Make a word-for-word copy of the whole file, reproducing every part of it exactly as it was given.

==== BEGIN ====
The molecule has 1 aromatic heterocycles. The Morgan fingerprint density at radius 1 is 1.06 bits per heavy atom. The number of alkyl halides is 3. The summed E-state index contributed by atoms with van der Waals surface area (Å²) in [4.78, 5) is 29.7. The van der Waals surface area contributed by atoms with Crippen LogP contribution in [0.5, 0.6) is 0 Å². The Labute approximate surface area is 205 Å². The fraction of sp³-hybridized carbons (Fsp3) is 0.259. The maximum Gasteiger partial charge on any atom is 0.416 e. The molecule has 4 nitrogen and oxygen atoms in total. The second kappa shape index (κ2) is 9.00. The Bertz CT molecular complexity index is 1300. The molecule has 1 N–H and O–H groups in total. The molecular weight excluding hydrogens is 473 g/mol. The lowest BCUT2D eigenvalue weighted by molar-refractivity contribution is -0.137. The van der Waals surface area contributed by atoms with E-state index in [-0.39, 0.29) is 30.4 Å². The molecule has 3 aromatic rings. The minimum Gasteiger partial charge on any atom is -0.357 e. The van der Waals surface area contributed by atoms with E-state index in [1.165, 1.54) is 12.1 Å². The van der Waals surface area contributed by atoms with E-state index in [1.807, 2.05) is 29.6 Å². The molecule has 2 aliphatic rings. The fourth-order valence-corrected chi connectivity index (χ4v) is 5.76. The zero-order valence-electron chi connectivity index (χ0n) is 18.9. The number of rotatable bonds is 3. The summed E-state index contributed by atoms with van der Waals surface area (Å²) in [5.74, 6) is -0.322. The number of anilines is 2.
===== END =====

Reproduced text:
The molecule has 1 aromatic heterocycles. The Morgan fingerprint density at radius 1 is 1.06 bits per heavy atom. The number of alkyl halides is 3. The summed E-state index contributed by atoms with van der Waals surface area (Å²) in [4.78, 5) is 29.7. The van der Waals surface area contributed by atoms with Crippen LogP contribution in [0.5, 0.6) is 0 Å². The Labute approximate surface area is 205 Å². The fraction of sp³-hybridized carbons (Fsp3) is 0.259. The maximum Gasteiger partial charge on any atom is 0.416 e. The molecule has 4 nitrogen and oxygen atoms in total. The second kappa shape index (κ2) is 9.00. The Bertz CT molecular complexity index is 1300. The molecule has 1 N–H and O–H groups in total. The molecular weight excluding hydrogens is 473 g/mol. The lowest BCUT2D eigenvalue weighted by molar-refractivity contribution is -0.137. The van der Waals surface area contributed by atoms with E-state index in [-0.39, 0.29) is 30.4 Å². The molecule has 3 aromatic rings. The minimum Gasteiger partial charge on any atom is -0.357 e. The van der Waals surface area contributed by atoms with E-state index in [1.165, 1.54) is 12.1 Å². The van der Waals surface area contributed by atoms with E-state index in [1.807, 2.05) is 29.6 Å². The molecule has 2 aliphatic rings. The fourth-order valence-corrected chi connectivity index (χ4v) is 5.76. The zero-order valence-electron chi connectivity index (χ0n) is 18.9. The number of rotatable bonds is 3. The summed E-state index contributed by atoms with van der Waals surface area (Å²) in [5.74, 6) is -0.322. The number of anilines is 2.